Avi Issacharoff, The Times of Israel's Middle East analyst, fills the same role for Walla, the leading portal in Israel. He is also a guest commentator on many different radio shows and current affairs programs on television. Until 2012, he was a reporter and commentator on Arab affairs for the Haaretz newspaper. He also lectures on modern Palestinian history at Tel Aviv University, and is currently writing a script for an action-drama series for the Israeli satellite Television "YES." Born in Jerusalem, he graduated cum laude from Ben Gurion University with a B.A. in Middle Eastern studies and then earned his M.A. from Tel Aviv University on the same subject, also cum laude. A fluent Arabic speaker, Avi was the Middle East Affairs correspondent for Israeli Public Radio covering the Israeli-Palestinian conflict, the war in Iraq and the Arab countries between the years 2003-2006. Avi directed and edited short documentary films on Israeli television programs dealing with the Middle East. In 2002 he won the "best reporter" award for the "Israel Radio” for his coverage of the second intifada. In 2004, together with Amos Harel, he wrote "The Seventh War - How we won and why we lost the war with the Palestinians." A year later the book won an award from the Institute for Strategic Studies for containing the best research on security affairs in Israel. In 2008, Issacharoff and Harel published their second book, entitled "34 Days - The Story of the Second Lebanon War," which won the same prize.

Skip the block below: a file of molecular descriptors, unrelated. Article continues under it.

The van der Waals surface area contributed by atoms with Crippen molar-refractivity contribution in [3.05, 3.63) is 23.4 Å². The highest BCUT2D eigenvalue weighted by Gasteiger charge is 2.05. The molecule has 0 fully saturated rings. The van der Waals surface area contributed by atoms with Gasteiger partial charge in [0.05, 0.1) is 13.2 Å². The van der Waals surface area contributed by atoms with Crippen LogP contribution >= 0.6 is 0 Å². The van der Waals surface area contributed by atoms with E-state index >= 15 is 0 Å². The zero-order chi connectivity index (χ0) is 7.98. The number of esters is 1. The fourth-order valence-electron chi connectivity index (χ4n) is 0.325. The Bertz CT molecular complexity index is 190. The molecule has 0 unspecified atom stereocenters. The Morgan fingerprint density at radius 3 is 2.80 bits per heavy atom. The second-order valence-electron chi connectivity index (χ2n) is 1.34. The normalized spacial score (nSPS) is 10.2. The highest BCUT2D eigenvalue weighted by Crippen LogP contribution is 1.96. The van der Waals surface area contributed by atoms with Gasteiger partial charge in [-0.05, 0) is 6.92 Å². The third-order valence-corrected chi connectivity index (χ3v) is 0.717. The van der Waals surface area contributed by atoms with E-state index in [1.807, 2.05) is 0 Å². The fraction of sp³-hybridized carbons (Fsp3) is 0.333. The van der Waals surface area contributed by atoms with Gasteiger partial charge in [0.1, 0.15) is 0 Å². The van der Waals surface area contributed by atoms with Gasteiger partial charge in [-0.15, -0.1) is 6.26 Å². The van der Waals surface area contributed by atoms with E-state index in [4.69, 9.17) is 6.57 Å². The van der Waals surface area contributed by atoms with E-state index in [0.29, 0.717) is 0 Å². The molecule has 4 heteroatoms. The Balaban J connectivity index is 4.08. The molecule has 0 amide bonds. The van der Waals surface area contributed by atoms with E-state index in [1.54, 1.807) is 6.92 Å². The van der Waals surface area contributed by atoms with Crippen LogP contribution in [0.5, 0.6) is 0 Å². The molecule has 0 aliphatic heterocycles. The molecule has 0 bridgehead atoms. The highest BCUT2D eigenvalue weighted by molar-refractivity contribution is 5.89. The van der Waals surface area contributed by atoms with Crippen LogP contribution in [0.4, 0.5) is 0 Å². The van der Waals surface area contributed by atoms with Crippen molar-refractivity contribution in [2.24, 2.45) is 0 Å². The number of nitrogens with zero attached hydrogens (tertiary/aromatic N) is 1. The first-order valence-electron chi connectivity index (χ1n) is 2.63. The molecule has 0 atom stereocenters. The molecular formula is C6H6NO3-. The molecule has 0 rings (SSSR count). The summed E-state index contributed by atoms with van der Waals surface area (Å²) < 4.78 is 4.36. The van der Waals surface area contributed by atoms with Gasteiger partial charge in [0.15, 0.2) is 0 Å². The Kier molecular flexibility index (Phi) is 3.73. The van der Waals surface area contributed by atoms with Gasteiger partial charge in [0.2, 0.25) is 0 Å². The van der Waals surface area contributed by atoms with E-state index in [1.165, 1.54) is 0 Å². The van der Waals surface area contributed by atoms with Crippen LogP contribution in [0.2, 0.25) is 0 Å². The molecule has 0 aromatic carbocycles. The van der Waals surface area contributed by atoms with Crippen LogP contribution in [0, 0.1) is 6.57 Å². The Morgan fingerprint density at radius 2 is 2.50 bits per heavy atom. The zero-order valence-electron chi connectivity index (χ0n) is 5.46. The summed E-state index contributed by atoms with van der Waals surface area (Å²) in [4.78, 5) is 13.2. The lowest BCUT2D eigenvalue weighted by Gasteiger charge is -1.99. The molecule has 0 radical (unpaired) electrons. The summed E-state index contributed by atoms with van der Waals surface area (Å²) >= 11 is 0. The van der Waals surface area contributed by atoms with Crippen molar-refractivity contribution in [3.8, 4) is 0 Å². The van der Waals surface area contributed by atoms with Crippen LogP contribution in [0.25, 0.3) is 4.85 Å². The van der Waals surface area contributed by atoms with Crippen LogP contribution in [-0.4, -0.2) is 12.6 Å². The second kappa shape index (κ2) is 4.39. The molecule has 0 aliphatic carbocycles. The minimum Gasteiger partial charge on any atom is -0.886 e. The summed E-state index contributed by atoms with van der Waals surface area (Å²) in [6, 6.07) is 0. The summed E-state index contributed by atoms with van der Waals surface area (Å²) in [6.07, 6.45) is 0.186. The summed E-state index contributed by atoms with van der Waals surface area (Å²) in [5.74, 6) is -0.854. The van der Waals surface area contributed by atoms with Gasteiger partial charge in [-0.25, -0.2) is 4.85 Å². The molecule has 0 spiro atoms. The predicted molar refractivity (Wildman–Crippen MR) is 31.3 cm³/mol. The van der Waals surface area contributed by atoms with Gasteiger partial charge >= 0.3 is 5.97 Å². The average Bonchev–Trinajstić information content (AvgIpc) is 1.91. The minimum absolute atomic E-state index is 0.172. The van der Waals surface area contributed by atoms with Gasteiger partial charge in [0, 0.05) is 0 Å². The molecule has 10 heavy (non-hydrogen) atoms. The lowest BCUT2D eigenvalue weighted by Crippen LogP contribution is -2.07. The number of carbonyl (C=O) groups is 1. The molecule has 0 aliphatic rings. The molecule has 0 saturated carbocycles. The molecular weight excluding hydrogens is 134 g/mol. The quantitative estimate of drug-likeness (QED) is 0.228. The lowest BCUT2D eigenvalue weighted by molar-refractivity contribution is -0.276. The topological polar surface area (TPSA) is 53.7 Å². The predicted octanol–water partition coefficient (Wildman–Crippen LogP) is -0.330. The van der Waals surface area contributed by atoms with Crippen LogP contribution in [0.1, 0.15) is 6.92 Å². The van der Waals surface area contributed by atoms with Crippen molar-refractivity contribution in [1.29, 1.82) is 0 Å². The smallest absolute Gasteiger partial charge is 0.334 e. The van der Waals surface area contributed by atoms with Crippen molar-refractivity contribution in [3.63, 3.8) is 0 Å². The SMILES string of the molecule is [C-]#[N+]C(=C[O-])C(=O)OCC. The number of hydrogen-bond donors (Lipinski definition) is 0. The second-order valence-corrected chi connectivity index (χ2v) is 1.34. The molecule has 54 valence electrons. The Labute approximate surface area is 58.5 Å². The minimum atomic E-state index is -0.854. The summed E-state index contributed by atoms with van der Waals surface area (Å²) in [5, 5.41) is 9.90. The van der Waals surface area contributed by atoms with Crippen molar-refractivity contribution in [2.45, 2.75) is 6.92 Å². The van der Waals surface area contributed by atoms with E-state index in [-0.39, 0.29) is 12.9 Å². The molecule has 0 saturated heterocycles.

Palestinian Islamic Jihad terrorists attend the funeral of one of their members in Khan Younis in the southern Gaza Strip, November 14, 2019. (Photo by SAID KHATIB / AFP)